We may observe that all plurality is a consequence of division. Now division is twofold; one is material, and is division of the continuous; from this results number, which is a species of quantity. Number in this sense is found only in material things which have quantity. The other kind of division is called formal, and is effected by opposite or diverse forms; and this kind of division results in a multitude, which does not belong to a genus, but is transcendental in the sense in which being is divided by one and by many. This kind of multitude is found only in immaterial things.

Multitude, which denotes something real in creatures, is a species of quantity, and cannot be used when speaking of God: unlike transcendental multitude, which adds only indivision to those of which it is predicated. Such a kind of multitude is applicable to God.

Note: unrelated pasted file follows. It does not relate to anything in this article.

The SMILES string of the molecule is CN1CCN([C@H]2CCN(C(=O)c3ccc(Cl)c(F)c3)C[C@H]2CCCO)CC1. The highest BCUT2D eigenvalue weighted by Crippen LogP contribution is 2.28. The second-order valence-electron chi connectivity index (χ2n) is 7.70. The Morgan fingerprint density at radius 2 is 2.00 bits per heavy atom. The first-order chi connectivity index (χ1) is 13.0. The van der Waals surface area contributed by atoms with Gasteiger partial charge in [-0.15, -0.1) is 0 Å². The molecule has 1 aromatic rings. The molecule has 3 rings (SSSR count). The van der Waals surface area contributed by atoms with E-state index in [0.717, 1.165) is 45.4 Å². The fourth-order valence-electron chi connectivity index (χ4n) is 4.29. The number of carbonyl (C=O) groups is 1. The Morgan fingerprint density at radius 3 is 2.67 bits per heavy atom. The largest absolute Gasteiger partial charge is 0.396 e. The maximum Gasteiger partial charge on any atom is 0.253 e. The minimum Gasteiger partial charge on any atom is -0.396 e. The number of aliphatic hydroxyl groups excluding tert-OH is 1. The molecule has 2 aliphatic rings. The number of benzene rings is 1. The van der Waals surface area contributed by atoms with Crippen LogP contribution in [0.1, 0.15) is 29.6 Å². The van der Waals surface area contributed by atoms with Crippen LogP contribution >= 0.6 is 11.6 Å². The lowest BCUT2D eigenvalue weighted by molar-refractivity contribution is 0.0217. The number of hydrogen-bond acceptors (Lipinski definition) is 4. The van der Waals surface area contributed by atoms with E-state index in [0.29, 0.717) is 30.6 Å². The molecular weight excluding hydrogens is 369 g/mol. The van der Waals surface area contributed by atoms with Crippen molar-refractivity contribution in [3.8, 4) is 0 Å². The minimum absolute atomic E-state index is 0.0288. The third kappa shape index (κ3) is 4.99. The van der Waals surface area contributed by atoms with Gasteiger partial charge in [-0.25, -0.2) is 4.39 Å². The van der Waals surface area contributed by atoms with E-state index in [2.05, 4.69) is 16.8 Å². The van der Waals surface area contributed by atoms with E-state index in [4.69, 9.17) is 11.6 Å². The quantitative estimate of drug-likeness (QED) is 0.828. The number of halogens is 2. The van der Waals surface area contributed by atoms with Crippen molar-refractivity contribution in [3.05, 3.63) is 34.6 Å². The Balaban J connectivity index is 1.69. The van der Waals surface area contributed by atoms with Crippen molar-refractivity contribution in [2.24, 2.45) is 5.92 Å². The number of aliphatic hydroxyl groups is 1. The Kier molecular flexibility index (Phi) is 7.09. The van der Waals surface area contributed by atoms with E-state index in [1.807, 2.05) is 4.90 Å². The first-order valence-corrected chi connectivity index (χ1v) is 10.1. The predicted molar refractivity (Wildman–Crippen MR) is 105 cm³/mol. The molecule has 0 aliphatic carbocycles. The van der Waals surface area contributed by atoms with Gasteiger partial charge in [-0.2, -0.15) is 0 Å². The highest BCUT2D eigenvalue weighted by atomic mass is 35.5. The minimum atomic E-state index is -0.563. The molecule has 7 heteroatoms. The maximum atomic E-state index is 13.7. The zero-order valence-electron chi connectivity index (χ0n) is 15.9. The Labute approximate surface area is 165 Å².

So when we say, the essence is one, the term "one" signifies the essence undivided; and when we say the person is one, it signifies the person undivided; and when we say the persons are many, we signify those persons, and their individual undividedness; for it is of the very nature of multitude that it should be composed of units.

One, as it is a transcendental, is wider and more general than substance and relation. And so likewise is multitude; hence in God it may mean both substance and relation, according to the context. Still, the very signification of such names adds a negation of division, beyond substance and relation.

Friday, July 21, 2006

Q30 A2: Whether there are more than three persons in God?